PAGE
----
Naerion Naerion - 3 years ago 111
C++ Question

Returning const lvalue reference to rvalue temporary? Why does this work?

Why does this code work? It prints out

60
every single time. First of all,
const thingy&
indicates that the function returns a reference to an already existing variable, not a nameless construction. Secondly, shouldn't that temporary die when the function returns, thus creating a null reference? I am using whatever the latest GCC version is on OSX... Can somebody please explain to me why this works?

#include <iostream>

using namespace std;

struct thingy {
double things;
double moreThings;
double evenMoreThings;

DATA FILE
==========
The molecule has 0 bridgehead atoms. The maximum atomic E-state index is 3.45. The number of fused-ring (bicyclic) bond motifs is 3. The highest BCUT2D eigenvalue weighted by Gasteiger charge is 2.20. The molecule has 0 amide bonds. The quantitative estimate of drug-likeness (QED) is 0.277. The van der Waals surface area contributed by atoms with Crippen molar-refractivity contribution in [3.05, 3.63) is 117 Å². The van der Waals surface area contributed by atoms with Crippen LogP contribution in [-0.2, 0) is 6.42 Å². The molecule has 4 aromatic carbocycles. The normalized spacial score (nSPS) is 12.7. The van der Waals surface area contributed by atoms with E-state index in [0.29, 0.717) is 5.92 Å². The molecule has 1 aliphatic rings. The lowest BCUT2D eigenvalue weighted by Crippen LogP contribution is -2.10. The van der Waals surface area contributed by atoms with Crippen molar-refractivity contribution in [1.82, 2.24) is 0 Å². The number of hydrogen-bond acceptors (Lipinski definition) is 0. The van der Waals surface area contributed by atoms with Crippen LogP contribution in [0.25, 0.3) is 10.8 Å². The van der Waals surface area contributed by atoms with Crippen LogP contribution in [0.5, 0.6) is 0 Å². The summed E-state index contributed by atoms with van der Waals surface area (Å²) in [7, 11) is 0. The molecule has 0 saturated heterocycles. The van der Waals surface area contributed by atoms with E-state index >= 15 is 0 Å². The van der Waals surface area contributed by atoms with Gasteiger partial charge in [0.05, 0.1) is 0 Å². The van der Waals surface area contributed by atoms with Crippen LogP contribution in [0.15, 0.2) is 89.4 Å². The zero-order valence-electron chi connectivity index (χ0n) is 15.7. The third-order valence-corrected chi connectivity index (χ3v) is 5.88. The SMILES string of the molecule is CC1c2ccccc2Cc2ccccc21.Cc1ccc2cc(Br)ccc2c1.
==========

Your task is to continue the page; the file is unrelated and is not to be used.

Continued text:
};

const thingy& getThingy() {
return {60, 60, 60};
}

int main() {
cout << getThingy().evenMoreThings << endl;
}


And if that works, then why doesn't this?

const thingy& getThingy() {
thingy t{60, 60, 60};
return t;
}

Answer Source

The compiler is performing the Return Value Optimization here.

https://en.wikipedia.org/wiki/Return_value_optimization

The compiler is able to take the value constructed at the return and won't even need to copy it. However, in the example where you construct the struct inside the function, it really is a local variable, and thus falls out of scope at the end of the function, invalidating the reference.

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